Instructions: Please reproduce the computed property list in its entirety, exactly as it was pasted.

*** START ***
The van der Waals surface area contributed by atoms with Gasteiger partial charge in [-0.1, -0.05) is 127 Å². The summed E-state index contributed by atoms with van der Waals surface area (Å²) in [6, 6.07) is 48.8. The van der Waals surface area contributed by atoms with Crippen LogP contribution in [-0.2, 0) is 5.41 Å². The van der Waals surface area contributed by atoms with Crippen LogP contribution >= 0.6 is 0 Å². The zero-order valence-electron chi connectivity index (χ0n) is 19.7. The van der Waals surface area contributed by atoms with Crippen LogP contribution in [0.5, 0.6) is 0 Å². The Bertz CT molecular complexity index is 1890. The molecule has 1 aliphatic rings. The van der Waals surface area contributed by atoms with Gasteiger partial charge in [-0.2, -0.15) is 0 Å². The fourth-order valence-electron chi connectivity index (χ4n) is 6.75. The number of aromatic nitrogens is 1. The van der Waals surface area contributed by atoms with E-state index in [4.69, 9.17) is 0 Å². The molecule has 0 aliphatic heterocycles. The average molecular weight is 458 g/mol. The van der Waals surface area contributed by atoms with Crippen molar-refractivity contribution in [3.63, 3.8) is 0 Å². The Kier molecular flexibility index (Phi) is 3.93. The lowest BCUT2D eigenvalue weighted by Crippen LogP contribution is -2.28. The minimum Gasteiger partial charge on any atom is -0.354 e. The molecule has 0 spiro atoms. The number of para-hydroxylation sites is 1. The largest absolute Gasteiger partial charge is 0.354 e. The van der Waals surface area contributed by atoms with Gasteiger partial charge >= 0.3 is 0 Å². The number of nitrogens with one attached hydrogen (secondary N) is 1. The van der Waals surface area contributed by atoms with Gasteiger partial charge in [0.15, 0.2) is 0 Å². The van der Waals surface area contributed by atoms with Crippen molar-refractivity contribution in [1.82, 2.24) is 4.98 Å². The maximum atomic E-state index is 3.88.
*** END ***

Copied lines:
The van der Waals surface area contributed by atoms with Gasteiger partial charge in [-0.1, -0.05) is 127 Å². The summed E-state index contributed by atoms with van der Waals surface area (Å²) in [6, 6.07) is 48.8. The van der Waals surface area contributed by atoms with Crippen LogP contribution in [-0.2, 0) is 5.41 Å². The van der Waals surface area contributed by atoms with Crippen LogP contribution >= 0.6 is 0 Å². The zero-order valence-electron chi connectivity index (χ0n) is 19.7. The van der Waals surface area contributed by atoms with Crippen LogP contribution in [0.5, 0.6) is 0 Å². The Bertz CT molecular complexity index is 1890. The molecule has 1 aliphatic rings. The van der Waals surface area contributed by atoms with Gasteiger partial charge in [-0.2, -0.15) is 0 Å². The fourth-order valence-electron chi connectivity index (χ4n) is 6.75. The number of aromatic nitrogens is 1. The van der Waals surface area contributed by atoms with E-state index in [4.69, 9.17) is 0 Å². The molecule has 0 aliphatic heterocycles. The average molecular weight is 458 g/mol. The van der Waals surface area contributed by atoms with Crippen molar-refractivity contribution in [3.63, 3.8) is 0 Å². The Kier molecular flexibility index (Phi) is 3.93. The lowest BCUT2D eigenvalue weighted by Crippen LogP contribution is -2.28. The minimum Gasteiger partial charge on any atom is -0.354 e. The molecule has 0 spiro atoms. The number of para-hydroxylation sites is 1. The largest absolute Gasteiger partial charge is 0.354 e. The van der Waals surface area contributed by atoms with Gasteiger partial charge >= 0.3 is 0 Å². The number of nitrogens with one attached hydrogen (secondary N) is 1. The van der Waals surface area contributed by atoms with Gasteiger partial charge in [0.15, 0.2) is 0 Å². The van der Waals surface area contributed by atoms with Crippen molar-refractivity contribution in [1.82, 2.24) is 4.98 Å². The maximum atomic E-state index is 3.88.